Five Tools To Manage Social Media For The Franchise
Five Tools To Manage Social Media For The Franchise
Five Tools To Manage Social Media For The Franchise

Managing social media content and conversations can be difficult and time consuming. You’ve got a company blog, Facebook page, Twitter account, YouTube and Picasa accounts for multimedia, perhaps do some participating on industry message boards … even for a small business, the time and effort can be overwhelming. Now imaging you have five locations, each with its own distinct need for outposts and content. Or that you’re a national brand that needs to be consistent and efficient with social media content, but you have franchisees who want their own Facebook pages.

Social media management for the franchise or multiple location businesses can potentially be a nightmare. Gavin Baker, formerly of Ruby Tuesday, and I talked about the Franchise challenges not too long ago. My friend Joel Libava (a/k/a The Franchise King) recognizes the challenges of social media and the franchise business but says the desire for social media is changing there.

Organizational CHart - iQconcept on Shutterstock

“Last year, it was ‘well we should probably think about doing something with social media,'” he told me. “This year, it’s ‘Let’s do this social media thing!’ Franchise company executives are reaching out to me instead of the other way around.”

As those executives look to folks like Joel (or me, humbly) for help with strategy, training and implementation, they’ll also need help from a technology standpoint. I’ve been looking at potential stress relief for social media content management for the franchise business in enterprise-level management systems lately. Here are five tools I’ve found that make managing social media content in multiple-location and franchise businesses easier:


There are “enterprise” social media management tools and then there are “franchise business” social media management tools. Valuevine stands out as the clear leader in the franchise-specific space with regards to social media marketing management. It’s because that’s the segment of the enterprise they’re focused on. This tool, which actually releases a new version in the coming weeks, has everything a franchise or brand with multiple locations needs in a social media management platform. Then they go above and beyond and try to help those businesses get better by leveraging each client’s network of stores to help one another.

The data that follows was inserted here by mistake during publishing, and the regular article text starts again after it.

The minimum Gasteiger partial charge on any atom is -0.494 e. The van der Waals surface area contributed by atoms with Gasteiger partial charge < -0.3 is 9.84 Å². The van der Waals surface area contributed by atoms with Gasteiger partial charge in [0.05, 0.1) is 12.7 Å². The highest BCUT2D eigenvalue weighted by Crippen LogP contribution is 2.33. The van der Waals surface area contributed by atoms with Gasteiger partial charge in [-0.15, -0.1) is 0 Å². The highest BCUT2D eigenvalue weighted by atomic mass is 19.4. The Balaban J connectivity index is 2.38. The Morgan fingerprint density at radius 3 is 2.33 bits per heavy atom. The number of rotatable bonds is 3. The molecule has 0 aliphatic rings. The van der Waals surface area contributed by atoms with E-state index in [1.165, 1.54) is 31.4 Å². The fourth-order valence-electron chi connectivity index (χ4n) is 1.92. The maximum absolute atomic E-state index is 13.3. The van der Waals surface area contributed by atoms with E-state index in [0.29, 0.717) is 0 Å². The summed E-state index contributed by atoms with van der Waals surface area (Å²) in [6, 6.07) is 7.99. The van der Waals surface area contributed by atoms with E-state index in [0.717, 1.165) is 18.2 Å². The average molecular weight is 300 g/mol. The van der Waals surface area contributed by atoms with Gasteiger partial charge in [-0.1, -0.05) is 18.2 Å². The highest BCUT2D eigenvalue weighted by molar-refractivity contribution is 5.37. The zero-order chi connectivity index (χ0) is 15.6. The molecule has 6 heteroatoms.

Valuevine offers clients the ability to setup and manage hundreds or even thousands of social outposts; load users and set permissions according to the organization’s hierarchy; post to Facebook, Twitter and MySpace and interact with those platforms from the tool and measure all the insights you typically would want from the interactions. You can create custom coupons, complete with branded landing pages, promote and track each of those and even govern the valid dates, expirations and so on to protect you from viral coupon onslaughts.

But they also allow each location to set up custom, location-based searches on Twitter (and soon Facebook) for potential customers talking about industry keywords that might trigger the store managers to reach out and offer a coupon or opportunity to invite them to come to the location. Someone tweets they just got done working out and are famished and your store manager can fire off a Twitter message with a $1.00 off coupon for a power shake at your health food store.

The newest version of Valuevine’s platform applies some of their newest collaboration and recommendation technology to insure that every user has instant access to successful social media content. (Yeah, what worked one place will be recommended to you, empowering less experienced social users within your organization.)